Also strangely familiar was the explanation for the low level of trust in local authority functionaries:

This may sound strange, because, geographically, local governments and their staff are closer to local realities; and, politically, they are there to take care of the citizens' day-to-day concerns.

But since local cadres report only to their superiors, and their appointment, promotion and removal has little, or nothing, to do with the community they are supposed to serve, it is only natural that they are preoccupied overwhelmingly with pleasing their bosses. In contrast to the people-friendly image of the central leadership, local cadres, as a collective, share a much less desirable reputation for their indifference to, if not disregard of, citizens.

Even for stability's sake, efforts must be made to restore the governments' credit record. The first step, however, is to put an end to public servants being alienated from public interest.


Quite.

But back to the hookers, whose high score for trustworthiness has caught the world's imagination. I'm reminded of the immortal line from Pretty Woman, in which the asset-stripper tells the prostitute (or is it the other way around?) that "we both screw people for money". What would the result be if the question were asked in Britain or America, though? Arguably, the requirement of professional dishonesty fatal to the reputation of politicians and journalists would apply to the high end of the sex industry, where the girls are expected to feign at least some interest in the client's personality and/or appreciation for his lovemaking skills. At the bottom of the market, no such pretence can apply. Yet trust - on both sides - must be at a much higher premium because it is less certain. Is she a thief, or infected, or a policewoman? Is he a rapist, or violent, or diseased? Prostitutes and their clients have little option but to trust each other precisely because trustworthiness can never be assumed.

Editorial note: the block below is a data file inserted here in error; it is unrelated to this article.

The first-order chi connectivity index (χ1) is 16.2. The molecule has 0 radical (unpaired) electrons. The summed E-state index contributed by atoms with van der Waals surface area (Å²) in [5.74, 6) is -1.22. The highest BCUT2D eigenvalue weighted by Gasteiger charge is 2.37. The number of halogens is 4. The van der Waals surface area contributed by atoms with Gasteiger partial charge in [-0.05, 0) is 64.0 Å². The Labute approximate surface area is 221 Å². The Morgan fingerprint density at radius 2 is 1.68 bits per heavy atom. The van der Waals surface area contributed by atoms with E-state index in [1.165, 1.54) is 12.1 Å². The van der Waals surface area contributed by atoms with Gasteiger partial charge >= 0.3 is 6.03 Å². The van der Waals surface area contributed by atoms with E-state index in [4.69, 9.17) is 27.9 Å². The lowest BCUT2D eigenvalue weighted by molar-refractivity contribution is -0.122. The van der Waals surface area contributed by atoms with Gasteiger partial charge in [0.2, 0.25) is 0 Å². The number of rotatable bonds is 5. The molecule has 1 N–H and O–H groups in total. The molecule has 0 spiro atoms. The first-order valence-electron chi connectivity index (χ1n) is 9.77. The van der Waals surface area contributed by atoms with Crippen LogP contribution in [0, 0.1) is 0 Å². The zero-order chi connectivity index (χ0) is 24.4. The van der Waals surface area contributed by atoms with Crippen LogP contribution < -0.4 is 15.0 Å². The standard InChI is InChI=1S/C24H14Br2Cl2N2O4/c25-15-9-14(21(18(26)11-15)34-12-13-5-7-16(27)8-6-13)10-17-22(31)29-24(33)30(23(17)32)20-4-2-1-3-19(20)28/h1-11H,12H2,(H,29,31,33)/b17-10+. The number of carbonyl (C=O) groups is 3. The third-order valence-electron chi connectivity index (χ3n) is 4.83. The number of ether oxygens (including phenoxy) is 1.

The majority of respondents wouldn't be clients, however, so the meaning of the question would be different: would you trust a person, knowing that they sell their body? That seems to be a very different sort of question from "do you trust a doctor?", where the point at issue appears to be professional ethics, but I'm not entirely sure that it is. People tend to be defined by their occupations, even outside the workplace, and deviations from the expected norm are looked upon as remarkable. During the recent Norwich by-election, Ian Gibson was widely praised (despite, went the subtext, the usually damning fact that he was an MP), while Harold Shipman was generally felt to have deserved particular obloquy because, as well as murdering hundreds of people, he was a doctor. That sentimental cliché, the tart with a heart, is interestingly double-edged: she is felt to be fundamentally a good person despite being on the game, yet at the same time she is imagined to be fairly typical of her profession. In that context it may be relevant that an unexpectedly high proportion of female Christian saints were repentant whores.

My guess is that trust in sex workers would be surprisingly high in this country, as it was surprisingly high in China, and that the result would challenge some common assumptions about how people view those involved in the sex industry. It would be worth doing the survey just for the headlines.